During a joint city/county council meeting dealing with transit last week, freshman Seattle City Councilmember Rob Johnson raised a good point: Fare enforcement officers have been giving warnings to pay, and encouraging riders to get an ORCA card and use it, but have not been giving out free ORCA cards.
.@CMRobJohnson asks for Fare Enforcement Officers to carry extra ORCA cards and hand them out to people instead of writing tickets.
— Seattle Transit Blog (@SeaTransitBlog) March 29, 2016
The primary excuse for charging for the card is to make sure riders don’t treat them as disposable. I don’t think giving away ORCA cards to each rider being given a warning to pay counts as encouraging that rider to treat the card as disposable. Sound Transit and Metro still haven’t given a good answer as to why the cards cost $5, as opposed to $2-3 to merely cover what the vendor charges.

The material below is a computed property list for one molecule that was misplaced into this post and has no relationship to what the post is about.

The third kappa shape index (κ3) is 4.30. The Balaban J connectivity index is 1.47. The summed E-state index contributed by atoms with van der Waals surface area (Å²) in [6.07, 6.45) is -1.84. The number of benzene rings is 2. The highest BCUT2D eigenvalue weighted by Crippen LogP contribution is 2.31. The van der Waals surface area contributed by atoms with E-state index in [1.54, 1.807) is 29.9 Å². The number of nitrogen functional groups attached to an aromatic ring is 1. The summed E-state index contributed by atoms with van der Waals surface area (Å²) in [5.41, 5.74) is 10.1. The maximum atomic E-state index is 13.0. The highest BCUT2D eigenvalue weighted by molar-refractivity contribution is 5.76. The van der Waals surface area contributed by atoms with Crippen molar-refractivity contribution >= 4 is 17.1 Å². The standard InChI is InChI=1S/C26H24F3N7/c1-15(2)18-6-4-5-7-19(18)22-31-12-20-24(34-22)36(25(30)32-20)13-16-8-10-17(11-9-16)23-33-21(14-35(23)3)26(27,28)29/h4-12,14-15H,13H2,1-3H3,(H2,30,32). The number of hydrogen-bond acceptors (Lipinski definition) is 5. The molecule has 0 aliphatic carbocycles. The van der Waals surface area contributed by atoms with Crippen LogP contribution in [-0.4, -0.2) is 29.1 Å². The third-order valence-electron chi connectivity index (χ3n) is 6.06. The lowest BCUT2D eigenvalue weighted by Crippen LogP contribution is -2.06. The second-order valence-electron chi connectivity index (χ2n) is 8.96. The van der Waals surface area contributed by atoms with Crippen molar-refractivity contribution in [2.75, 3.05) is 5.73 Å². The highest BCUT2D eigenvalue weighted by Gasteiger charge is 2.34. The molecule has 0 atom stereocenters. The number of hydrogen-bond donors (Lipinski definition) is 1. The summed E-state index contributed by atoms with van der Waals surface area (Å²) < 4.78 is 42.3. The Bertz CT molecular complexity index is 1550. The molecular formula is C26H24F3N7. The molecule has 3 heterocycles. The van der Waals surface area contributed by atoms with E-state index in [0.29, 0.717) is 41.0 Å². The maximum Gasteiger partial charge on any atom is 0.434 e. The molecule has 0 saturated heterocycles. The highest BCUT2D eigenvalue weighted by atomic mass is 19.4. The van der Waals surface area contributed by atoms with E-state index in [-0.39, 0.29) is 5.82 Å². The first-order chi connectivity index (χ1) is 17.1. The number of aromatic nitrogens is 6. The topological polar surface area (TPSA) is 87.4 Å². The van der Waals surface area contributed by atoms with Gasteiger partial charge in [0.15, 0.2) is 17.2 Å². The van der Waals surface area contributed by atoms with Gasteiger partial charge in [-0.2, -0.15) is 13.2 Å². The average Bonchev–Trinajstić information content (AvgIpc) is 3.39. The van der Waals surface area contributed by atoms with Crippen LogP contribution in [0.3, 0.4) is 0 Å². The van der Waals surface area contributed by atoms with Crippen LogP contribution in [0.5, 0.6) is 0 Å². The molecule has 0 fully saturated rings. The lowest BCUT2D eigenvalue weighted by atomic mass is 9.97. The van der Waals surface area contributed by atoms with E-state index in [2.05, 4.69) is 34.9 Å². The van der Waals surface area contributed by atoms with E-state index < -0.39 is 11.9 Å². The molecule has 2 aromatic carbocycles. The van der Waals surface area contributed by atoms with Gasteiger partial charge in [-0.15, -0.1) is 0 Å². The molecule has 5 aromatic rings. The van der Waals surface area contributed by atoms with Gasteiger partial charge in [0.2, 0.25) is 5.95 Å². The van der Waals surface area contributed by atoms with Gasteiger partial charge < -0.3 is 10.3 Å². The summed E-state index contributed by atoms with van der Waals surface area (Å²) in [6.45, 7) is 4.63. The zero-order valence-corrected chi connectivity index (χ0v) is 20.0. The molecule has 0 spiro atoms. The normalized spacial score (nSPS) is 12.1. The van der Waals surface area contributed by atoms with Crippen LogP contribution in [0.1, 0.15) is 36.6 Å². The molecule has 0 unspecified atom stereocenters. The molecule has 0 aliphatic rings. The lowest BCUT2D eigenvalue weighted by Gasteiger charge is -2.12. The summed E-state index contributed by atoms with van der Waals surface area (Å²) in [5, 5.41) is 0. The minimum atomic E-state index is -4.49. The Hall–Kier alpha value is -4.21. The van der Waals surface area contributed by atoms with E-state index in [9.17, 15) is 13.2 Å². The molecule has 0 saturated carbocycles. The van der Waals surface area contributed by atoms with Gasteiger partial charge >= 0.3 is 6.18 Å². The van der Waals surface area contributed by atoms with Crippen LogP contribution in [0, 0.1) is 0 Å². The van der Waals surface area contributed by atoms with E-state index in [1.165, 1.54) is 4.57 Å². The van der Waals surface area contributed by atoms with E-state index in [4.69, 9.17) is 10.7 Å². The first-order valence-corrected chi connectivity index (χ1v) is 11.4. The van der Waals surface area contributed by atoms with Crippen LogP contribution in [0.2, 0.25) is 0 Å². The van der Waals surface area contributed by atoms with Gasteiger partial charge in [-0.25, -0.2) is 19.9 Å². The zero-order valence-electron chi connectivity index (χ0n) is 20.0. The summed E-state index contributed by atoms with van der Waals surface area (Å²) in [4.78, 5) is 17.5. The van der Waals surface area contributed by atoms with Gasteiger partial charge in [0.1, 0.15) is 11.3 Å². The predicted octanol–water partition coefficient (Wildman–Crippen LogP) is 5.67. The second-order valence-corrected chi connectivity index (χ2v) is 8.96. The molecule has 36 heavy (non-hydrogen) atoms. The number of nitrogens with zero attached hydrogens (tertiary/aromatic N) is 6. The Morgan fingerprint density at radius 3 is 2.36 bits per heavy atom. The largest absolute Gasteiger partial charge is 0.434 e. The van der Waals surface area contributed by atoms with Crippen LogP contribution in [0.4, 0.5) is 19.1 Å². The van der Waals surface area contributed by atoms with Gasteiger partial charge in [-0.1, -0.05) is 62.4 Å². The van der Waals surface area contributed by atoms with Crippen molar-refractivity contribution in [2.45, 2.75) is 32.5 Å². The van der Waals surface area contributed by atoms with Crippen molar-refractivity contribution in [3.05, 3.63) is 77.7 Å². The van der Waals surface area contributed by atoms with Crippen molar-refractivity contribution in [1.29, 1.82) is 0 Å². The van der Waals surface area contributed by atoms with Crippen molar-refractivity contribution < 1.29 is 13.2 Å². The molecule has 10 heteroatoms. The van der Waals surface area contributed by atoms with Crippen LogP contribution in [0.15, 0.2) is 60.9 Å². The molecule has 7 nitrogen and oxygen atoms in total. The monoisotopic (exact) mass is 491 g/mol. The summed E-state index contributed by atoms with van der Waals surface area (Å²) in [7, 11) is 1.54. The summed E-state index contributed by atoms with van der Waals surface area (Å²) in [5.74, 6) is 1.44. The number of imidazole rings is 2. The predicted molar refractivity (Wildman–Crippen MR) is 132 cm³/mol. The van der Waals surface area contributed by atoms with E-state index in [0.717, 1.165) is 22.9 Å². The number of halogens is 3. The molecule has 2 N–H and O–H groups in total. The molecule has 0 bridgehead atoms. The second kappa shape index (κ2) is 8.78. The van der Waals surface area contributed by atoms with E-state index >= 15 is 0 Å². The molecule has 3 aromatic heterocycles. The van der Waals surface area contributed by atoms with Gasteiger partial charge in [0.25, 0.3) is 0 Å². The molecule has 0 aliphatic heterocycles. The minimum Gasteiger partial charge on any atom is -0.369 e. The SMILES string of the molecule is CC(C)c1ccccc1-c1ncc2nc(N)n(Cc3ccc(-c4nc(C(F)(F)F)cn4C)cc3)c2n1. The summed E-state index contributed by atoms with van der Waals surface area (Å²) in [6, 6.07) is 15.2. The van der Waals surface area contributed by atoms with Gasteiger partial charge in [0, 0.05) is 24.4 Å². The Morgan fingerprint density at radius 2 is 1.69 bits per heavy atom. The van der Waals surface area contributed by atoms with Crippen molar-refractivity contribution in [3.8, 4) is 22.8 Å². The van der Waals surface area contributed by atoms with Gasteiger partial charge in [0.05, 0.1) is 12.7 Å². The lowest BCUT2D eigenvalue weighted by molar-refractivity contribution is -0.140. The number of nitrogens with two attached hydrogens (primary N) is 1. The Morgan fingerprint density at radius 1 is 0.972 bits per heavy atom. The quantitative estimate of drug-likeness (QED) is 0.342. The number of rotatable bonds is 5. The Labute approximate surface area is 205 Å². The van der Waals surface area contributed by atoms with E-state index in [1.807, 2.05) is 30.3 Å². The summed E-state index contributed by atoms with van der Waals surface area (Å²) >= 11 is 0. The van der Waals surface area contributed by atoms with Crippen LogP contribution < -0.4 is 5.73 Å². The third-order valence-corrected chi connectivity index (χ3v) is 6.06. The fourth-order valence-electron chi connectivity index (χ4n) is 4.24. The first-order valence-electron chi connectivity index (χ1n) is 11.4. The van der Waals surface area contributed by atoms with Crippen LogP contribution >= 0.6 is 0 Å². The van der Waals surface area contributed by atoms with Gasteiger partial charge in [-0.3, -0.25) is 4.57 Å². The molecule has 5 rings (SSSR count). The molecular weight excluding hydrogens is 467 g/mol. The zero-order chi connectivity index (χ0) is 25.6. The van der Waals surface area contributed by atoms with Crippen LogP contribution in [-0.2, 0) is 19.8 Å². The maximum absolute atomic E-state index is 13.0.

Thank you, Councilmember Johnson, for bringing this common-sense idea forward.
While they are at it, fare enforcement officers could give out the ORCA LIFT (low-income ORCA) brochures, since a substantial portion of those getting warnings qualify, and the train goes within a couple blocks of the Public Health office on S Jackson St, just east of Metro’s headquarters.
I have ridden a bunch of trains in the past couple weeks, mostly for research purposes, and have yet to see any of the brochure racks stocked with ORCA LIFT brochures. Granted, they are out-of-date, with no mention that ORCA LIFT is now honored on ST Express and Sounder. The simple solution is to keep stocking Link with the old brochures, and stock ST Express and Sounder with new brochures. If ST wants to hold off on that print run until the current supply is almost exhausted, making the brochures available on the Link racks will enable that to happen faster.